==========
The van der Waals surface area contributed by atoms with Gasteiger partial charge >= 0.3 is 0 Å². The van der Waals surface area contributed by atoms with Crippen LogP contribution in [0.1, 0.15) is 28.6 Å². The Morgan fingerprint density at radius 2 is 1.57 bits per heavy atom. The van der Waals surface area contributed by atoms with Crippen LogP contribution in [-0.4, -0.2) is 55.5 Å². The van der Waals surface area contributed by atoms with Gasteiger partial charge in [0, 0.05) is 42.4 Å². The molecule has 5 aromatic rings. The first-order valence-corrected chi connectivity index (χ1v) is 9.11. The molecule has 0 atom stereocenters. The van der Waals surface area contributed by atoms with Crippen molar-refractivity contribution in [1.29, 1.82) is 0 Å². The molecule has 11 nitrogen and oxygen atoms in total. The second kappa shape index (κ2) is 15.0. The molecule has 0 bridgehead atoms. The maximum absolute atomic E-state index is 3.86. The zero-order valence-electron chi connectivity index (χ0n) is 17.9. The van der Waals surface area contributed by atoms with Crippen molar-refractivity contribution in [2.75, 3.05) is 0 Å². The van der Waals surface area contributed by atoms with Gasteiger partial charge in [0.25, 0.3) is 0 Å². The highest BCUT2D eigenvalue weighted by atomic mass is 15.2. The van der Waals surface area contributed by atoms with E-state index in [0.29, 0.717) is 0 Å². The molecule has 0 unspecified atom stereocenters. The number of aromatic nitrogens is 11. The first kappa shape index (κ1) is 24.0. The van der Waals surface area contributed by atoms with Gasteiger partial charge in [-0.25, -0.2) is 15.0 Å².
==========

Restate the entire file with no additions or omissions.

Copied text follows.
The van der Waals surface area contributed by atoms with Gasteiger partial charge >= 0.3 is 0 Å². The van der Waals surface area contributed by atoms with Crippen LogP contribution in [0.1, 0.15) is 28.6 Å². The Morgan fingerprint density at radius 2 is 1.57 bits per heavy atom. The van der Waals surface area contributed by atoms with Crippen LogP contribution in [-0.4, -0.2) is 55.5 Å². The van der Waals surface area contributed by atoms with Gasteiger partial charge in [0, 0.05) is 42.4 Å². The molecule has 5 aromatic rings. The first-order valence-corrected chi connectivity index (χ1v) is 9.11. The molecule has 0 atom stereocenters. The van der Waals surface area contributed by atoms with Crippen molar-refractivity contribution in [1.29, 1.82) is 0 Å². The molecule has 11 nitrogen and oxygen atoms in total. The second kappa shape index (κ2) is 15.0. The molecule has 0 bridgehead atoms. The maximum absolute atomic E-state index is 3.86. The zero-order valence-electron chi connectivity index (χ0n) is 17.9. The van der Waals surface area contributed by atoms with Crippen molar-refractivity contribution in [2.75, 3.05) is 0 Å². The van der Waals surface area contributed by atoms with Gasteiger partial charge in [0.25, 0.3) is 0 Å². The highest BCUT2D eigenvalue weighted by atomic mass is 15.2. The van der Waals surface area contributed by atoms with E-state index in [0.29, 0.717) is 0 Å². The molecule has 0 unspecified atom stereocenters. The number of aromatic nitrogens is 11. The first kappa shape index (κ1) is 24.0. The van der Waals surface area contributed by atoms with Gasteiger partial charge in [-0.25, -0.2) is 15.0 Å².